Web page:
If last year was the year of massive cutting, this is the year of new news creation popping up from unusual quarters. AOL’s Patch is probably the biggest hiring agent, with more than 400 new full-time jobs covering local communities. Sites like TBD.com and Bay Citizen are crafting new products and strategies and hiring dozens of journalists. Now Argo pushes forward, in a quest to stick a new flag of public media in terra incognita, and is hiring journalists in the process.

Argo is intended to bring a high level of attention to hot button topics, covered from a regional perspective. “We want to be the best means of authoritative coverage,” NPR Digital Media G.M. Kinsey Wilson told me recently. [We want] to be the top-of-mind choice for issues like immigration [now covered out of L.A. by KPCC with the Argo site Multi-American].”

Coverage is handled by the increasingly familiar reporter/blogger/curator, finding the most relevant coverage for readers. Largely providing a single new full-time position for each new site, “hosts” come from some impressive reporting backgrounds, like WBUR’s Carey Goldberg, former Boston bureau chief of The New York Times, and Rachel Zimmerman, former health and medicine reporter for The Wall Street Journal. Much of the content — and there’s an impressive amount at launch — is text, not audio.

At first, Argo seems hard to put in context. It’s public radio becoming public media becoming locally topical, but in ways that can inform more than local audiences — which we used to think of as public radio listeners, but who are now public media listeners and readers. Got that?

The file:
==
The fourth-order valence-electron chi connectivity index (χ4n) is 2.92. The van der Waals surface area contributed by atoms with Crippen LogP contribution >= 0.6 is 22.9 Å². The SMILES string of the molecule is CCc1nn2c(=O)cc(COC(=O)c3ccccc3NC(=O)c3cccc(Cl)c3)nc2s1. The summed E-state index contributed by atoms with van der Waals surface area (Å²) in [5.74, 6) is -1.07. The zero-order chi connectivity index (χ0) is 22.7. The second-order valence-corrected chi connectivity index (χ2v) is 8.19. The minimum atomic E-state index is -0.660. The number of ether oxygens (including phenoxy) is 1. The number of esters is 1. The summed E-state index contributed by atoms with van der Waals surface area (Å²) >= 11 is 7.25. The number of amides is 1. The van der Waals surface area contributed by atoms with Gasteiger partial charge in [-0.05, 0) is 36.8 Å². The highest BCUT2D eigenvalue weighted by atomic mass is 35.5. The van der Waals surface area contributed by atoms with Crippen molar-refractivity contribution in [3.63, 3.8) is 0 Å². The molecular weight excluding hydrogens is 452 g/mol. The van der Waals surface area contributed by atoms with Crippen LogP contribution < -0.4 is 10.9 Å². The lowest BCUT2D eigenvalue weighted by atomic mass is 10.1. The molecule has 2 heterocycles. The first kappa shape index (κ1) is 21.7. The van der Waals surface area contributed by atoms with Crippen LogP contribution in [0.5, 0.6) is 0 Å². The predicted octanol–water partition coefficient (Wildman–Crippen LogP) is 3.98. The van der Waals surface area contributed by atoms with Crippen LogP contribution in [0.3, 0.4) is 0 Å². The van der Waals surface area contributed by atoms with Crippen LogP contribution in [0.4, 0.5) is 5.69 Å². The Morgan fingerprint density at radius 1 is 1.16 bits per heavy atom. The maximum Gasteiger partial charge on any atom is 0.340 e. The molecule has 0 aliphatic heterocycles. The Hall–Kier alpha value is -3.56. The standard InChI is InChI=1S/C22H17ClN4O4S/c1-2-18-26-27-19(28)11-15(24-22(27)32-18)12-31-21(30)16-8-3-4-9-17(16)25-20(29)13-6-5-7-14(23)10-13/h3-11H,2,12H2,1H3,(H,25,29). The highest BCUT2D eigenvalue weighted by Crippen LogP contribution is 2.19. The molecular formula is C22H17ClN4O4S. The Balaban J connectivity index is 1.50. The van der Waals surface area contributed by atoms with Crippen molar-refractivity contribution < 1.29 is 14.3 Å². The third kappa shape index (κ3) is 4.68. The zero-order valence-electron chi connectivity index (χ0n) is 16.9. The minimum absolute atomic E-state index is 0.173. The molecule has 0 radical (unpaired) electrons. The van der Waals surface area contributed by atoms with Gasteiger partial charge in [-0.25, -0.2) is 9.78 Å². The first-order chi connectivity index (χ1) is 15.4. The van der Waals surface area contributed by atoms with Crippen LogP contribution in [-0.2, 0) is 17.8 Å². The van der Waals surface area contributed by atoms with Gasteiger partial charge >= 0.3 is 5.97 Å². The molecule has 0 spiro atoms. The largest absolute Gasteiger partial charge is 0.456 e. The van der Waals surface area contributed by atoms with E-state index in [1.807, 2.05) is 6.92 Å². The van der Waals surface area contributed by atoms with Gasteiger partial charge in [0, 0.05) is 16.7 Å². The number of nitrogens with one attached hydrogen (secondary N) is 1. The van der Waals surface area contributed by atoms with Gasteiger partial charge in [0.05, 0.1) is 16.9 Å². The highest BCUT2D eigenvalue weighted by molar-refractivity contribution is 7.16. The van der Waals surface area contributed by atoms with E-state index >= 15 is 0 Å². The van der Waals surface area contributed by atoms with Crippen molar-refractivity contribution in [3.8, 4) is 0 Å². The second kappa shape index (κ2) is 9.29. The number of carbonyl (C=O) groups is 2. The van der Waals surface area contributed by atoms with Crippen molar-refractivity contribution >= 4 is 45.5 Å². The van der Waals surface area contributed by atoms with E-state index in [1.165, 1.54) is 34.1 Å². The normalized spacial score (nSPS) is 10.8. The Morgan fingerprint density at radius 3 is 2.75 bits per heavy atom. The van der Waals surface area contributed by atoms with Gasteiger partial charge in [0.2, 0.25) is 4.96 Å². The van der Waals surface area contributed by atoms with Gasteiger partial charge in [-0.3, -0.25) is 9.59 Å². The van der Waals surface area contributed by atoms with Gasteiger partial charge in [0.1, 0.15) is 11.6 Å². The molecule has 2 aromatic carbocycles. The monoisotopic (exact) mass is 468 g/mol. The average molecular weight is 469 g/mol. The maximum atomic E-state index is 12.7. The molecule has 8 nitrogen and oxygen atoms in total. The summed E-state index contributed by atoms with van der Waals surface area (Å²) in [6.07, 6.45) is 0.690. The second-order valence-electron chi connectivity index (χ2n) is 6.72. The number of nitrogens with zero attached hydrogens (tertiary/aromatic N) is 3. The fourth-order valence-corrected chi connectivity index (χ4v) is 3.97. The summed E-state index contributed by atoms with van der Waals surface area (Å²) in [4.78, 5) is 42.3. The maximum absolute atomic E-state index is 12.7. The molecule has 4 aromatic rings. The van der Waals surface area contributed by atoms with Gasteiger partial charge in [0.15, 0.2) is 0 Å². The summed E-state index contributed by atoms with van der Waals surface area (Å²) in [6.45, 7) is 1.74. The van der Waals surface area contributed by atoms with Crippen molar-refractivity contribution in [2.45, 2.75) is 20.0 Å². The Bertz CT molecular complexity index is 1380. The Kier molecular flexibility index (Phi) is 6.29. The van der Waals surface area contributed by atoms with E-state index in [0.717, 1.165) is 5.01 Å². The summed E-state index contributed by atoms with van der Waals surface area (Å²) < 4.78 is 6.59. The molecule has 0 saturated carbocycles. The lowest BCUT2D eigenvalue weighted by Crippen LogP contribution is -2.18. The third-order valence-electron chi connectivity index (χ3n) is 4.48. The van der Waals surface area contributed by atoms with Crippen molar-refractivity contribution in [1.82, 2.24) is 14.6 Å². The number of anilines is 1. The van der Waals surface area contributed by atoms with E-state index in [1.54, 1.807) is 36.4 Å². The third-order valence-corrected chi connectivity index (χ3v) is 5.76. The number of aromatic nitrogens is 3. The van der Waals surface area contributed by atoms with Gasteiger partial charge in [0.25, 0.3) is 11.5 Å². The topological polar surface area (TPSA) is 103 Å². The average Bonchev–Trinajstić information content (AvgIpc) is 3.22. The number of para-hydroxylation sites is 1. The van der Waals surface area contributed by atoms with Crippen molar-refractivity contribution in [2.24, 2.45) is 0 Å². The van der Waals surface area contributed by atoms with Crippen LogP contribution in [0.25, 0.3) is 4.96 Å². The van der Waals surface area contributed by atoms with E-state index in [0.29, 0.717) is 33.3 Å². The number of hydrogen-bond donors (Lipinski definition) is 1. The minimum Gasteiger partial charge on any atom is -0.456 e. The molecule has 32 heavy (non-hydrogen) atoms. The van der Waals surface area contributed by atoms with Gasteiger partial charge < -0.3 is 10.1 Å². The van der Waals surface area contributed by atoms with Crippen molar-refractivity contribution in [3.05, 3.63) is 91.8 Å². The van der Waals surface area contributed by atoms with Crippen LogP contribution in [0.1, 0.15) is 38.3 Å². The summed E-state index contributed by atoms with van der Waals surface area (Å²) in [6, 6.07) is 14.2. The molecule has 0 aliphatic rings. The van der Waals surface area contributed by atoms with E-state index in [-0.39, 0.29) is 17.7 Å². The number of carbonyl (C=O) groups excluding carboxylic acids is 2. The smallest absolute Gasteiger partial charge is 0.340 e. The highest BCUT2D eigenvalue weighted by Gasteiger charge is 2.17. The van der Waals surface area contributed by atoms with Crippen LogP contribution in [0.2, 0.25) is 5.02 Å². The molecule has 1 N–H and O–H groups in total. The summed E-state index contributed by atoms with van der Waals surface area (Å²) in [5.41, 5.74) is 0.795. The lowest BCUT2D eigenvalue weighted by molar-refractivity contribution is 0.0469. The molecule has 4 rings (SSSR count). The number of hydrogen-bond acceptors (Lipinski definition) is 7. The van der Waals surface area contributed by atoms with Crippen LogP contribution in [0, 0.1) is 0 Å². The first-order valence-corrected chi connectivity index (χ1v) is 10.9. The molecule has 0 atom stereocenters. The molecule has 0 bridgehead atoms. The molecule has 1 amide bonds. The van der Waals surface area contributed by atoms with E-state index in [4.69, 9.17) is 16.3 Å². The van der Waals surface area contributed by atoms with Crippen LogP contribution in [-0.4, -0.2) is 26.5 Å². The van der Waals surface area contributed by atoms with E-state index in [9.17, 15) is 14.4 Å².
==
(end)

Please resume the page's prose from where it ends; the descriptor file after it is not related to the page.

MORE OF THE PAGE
I’ve talked to a number of people in the emerging public media landscape — a fairly merry lot of Argonauts and other dragon slayers who see lots of upside — so let’s take a look at the emerging newsonomics of projects like Argo.

By the raw numbers, Argo is a $3 million investment. That’s not much by traditional journalism standards, but in this day and age, it wins headlines, like the minor economic development miracle of a new big-box store being covered on the Metro front. The money comes both from a foundation — the omnipresent Knight Foundation at $1 million — and from the Corporation for Public Broadcasting at $2 million.

That Knight funding reminds us of the good that’s still being done by the once dependable profits of newspaper companies, as Knight Ridder funding built one of the 25 foundations in the country, one that has been instrumental in seeding sprouts of the new new journalism.

That CPB funding reminds us that our tax dollars have been supporting news for more than four decades now, even as the debate rages abstractly on whether it’s a good idea to have “government” in the news business. NPR’s news effort — supported by members, philanthropists like Joan Kroc and yes, our tax dollars — makes a pretty good case that some government funding is a good idea, especially if we compare NPR radio news to what is elsewhere generally available in the growing desert of commercial radio news coverage.

Argo itself is 12 sites, produced by 14 public radio stations (two sites are jointly produced), each specializing in major topics like education, health, immigration, and ocean health, and exploring that topic regionally. Journalists are hired by individual public radio stations, each of which applied for the funding. The initial funding is intended to sustain the sites through the end of next year — and to provide “prototype products,” according to Wilson.